Hey there, hope y’all had a wonderful weekend.
Those of you who are avid readers of the Madison Seating Blog, are familiar with my obsession with all things furniture, and especially the innovative, unconventional and sometimes outrageous designs making their way into the furniture world today. Combine that with some other added element such as Eco-friendly designs made from recycled material, or some sort of bio-degradable concept and I am hooked!
These next few items listed here, each have their own unique story and twist, but they are all linked in the sense that they are made from recycled everyday materials in an impressive display of creative ingenuity.
Take a look…
1. Food wrappers woven into sturdy sheets provide the upholstery for a piece of furniture that’s a definite attention grabber.
Because each item in designer Emiliano Godoy’s collection is made to order, the selection of recycled packaging material offers potential to personalize the look. The front sides of candy wrappers and soda labels offer varied color blends. The blank reverse sides provide a fabric that’s white or silver. The upholstery is slipped over a wooden structure.
The candy wrapper chair is offered by Miami-based Ecoist, which sells various products made from chip bags, soda labels and other recycled food packaging.
The material is generally acquired from printing waste, such as misprints and excess stock.
The candy-wrapper upholstery is reported to be naturally water repellant, so the products may be wiped clean. The price is $1,800.
2. Without any extra embellishment, discarded plastic bags offer a vibrant palette when transformed from litter into a yarn-like material for handcrafted items such as these portable FunkyJunk floor seats.
Washed and dried, discarded bags pulled off the streets and fields are cut into pieces and hand-crocheted in Cambodia. The floor cushions, offered in an assortment of colors and widths, are stuffed with even more excess plastic bags.
Each seat represents hundreds or thousands of bags that otherwise would be litter or part of the wastestream. The 40-inch-seat weighing 60 pounds is made with about 5,400 bags. They are sold either already stuffed or flat. Prices are $60 to $260.
3. Discarded walnut shells earn a fresh level of respect as the prime source for a picturesque product named Nuxite. The sturdy bits are blended with an eco-friendly resin to form solid slabs that offer a shell-bit pattern for tables and other surfaces.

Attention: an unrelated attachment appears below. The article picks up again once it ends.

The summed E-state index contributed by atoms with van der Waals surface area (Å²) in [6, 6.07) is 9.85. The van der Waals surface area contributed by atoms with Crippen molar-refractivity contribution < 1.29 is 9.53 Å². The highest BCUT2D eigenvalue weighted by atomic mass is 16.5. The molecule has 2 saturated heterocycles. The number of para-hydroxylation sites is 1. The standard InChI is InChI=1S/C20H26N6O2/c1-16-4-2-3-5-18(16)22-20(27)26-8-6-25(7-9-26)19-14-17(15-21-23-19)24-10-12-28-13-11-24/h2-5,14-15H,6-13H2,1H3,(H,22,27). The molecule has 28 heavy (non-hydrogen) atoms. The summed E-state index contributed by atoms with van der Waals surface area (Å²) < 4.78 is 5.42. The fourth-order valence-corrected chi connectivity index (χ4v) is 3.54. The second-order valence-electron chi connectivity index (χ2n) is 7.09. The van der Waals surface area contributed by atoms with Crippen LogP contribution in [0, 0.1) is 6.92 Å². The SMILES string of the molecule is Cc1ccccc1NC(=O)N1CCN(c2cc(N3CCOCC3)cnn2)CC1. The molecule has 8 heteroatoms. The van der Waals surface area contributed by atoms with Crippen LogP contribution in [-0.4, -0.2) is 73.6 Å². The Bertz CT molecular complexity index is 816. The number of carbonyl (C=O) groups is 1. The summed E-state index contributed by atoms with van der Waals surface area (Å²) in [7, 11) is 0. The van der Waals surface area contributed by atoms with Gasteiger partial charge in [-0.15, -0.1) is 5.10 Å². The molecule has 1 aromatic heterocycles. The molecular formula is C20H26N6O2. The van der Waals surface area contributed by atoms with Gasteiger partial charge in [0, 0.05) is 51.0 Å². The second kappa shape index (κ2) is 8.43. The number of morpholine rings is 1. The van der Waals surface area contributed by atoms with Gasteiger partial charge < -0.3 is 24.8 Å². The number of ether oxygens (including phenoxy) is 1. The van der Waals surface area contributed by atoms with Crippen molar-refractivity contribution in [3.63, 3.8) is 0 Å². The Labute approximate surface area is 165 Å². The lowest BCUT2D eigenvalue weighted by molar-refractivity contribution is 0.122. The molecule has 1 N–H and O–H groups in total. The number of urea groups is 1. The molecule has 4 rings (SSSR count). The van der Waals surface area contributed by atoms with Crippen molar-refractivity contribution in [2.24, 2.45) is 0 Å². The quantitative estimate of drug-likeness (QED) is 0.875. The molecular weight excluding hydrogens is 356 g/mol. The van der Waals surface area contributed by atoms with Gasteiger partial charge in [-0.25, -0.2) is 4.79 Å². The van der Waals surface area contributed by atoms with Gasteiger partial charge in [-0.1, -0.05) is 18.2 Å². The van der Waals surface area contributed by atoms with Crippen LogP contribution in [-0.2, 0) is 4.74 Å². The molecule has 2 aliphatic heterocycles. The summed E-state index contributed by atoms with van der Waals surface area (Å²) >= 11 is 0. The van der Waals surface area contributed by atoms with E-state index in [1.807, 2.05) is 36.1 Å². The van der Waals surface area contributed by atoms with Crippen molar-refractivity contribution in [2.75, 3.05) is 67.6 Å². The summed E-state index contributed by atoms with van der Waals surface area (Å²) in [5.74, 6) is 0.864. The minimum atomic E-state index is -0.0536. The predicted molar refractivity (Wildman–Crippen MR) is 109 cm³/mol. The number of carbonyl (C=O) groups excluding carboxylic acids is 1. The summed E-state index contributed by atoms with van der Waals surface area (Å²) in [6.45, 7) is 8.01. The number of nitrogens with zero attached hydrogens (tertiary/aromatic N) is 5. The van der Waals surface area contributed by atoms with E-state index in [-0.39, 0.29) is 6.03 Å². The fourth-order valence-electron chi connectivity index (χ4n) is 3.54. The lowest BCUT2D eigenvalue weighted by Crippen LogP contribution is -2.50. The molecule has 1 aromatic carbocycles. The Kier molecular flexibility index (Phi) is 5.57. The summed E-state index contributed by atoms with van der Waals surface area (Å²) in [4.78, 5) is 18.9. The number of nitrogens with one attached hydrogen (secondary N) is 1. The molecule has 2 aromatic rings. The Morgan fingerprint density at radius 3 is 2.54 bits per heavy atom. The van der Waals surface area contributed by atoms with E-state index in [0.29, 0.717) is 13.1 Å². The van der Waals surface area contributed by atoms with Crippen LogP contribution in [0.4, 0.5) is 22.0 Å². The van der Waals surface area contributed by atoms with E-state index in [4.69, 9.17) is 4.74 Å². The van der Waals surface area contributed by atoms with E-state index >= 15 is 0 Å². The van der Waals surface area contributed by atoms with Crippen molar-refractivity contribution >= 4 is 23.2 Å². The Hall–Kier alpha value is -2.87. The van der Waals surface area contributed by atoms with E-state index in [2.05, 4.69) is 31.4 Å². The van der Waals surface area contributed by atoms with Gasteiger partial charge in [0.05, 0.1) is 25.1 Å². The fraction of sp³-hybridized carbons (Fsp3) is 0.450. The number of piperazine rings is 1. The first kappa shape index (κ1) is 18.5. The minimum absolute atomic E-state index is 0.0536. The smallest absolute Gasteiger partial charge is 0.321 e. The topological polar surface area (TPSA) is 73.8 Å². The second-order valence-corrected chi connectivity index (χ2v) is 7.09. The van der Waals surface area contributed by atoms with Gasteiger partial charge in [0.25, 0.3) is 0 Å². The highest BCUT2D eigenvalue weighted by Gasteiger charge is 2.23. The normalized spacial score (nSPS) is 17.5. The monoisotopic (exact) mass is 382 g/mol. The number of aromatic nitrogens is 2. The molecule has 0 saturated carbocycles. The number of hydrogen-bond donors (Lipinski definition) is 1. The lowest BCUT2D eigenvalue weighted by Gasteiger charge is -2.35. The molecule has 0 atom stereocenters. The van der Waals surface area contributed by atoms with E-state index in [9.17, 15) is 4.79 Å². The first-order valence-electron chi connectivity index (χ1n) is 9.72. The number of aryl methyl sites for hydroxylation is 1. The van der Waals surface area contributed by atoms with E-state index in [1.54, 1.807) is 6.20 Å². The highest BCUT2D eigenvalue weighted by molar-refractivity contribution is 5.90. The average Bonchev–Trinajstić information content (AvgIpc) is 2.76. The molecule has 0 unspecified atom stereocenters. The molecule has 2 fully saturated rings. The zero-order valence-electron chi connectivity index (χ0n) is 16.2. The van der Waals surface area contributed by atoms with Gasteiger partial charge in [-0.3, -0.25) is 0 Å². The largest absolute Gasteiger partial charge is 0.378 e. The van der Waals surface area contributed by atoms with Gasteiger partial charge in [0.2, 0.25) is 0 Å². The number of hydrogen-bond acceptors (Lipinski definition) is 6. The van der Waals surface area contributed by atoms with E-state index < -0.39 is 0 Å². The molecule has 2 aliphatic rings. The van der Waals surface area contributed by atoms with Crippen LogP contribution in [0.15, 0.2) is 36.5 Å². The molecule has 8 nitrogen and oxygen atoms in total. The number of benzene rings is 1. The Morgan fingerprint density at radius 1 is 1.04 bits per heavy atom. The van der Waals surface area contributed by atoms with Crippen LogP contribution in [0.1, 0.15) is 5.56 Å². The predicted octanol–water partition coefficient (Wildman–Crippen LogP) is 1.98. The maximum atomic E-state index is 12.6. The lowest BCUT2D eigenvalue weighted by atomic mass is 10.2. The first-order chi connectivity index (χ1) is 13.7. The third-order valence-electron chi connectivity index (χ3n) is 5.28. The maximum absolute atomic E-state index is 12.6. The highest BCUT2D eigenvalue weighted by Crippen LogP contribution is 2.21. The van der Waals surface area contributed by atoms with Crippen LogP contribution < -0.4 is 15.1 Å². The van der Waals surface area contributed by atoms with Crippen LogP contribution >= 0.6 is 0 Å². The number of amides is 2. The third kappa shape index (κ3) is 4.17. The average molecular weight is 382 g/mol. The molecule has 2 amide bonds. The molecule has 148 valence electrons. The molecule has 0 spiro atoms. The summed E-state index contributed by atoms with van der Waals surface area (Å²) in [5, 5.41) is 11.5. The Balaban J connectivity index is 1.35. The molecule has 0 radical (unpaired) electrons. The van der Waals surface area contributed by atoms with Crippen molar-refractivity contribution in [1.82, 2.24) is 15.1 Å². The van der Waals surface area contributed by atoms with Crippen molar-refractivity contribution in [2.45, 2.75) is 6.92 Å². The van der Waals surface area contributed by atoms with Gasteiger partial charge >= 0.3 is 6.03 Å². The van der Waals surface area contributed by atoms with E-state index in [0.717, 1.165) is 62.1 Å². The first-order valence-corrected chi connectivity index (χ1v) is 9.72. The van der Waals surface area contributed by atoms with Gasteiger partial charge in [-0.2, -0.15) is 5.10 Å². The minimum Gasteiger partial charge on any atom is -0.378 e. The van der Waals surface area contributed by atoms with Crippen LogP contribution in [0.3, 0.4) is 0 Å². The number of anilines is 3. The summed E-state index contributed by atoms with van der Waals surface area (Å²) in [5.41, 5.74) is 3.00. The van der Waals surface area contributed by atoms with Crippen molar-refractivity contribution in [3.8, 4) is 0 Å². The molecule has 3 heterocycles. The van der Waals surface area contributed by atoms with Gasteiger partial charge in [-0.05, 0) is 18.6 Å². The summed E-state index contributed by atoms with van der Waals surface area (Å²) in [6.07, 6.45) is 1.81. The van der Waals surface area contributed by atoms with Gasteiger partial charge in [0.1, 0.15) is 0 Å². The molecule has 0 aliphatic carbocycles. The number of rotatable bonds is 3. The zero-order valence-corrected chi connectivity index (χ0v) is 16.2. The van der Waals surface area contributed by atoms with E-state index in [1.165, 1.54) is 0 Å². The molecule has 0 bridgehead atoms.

Baltix,a sustainable commerical furniture business in Minneapolis, sells some Nuxite pieces, with most prices ranging from about about $500 to $4,000.
4. Pub tables, bar-stools and love seats are among various furniture items built from bike parts at Bike Furniture Design. Handlebars, frames, rims and other bits of bike are a primary resource, but occasionally recyclables from other types of transportation are incorporated into a project.
Train and auto windows double as tabletops. Surplus seat belt webbing is tapped for upholstery. Most prices range from about $100 to $1,000.
5. Rachel Spire, an artist and furniture designer in Grapevine Texas, is providing a fresh spin on old metal drums. The industrial discards are washed and reshaped into Sweet Seats.
Some are embellished with on-board drink holders, which are built from recycled gears and other bicycle parts. The cut metal edges of the seats are lined with a protective material that’s actually recycled inner tubes from bike tires.
Rachel says the seats are quite comfortable. She builds and paints them to order. Most prices range from about $440 to $600.
6. Mike Bellino uses snow skis, water skis, hockey sticks, snowboards, skateboards and baseball bats to build furniture in his SkiChair shop near Boston. The sources of materials are damaged and used sports equipment along with manufacturing discards.
The product line includes Adirondack chairs, swings and benches. The furniture, which Bellino says is easy to assemble, is shipped in recycled boxes. Prices for most pieces range from $300 to $1,500.
Would love to hear your thoughts…
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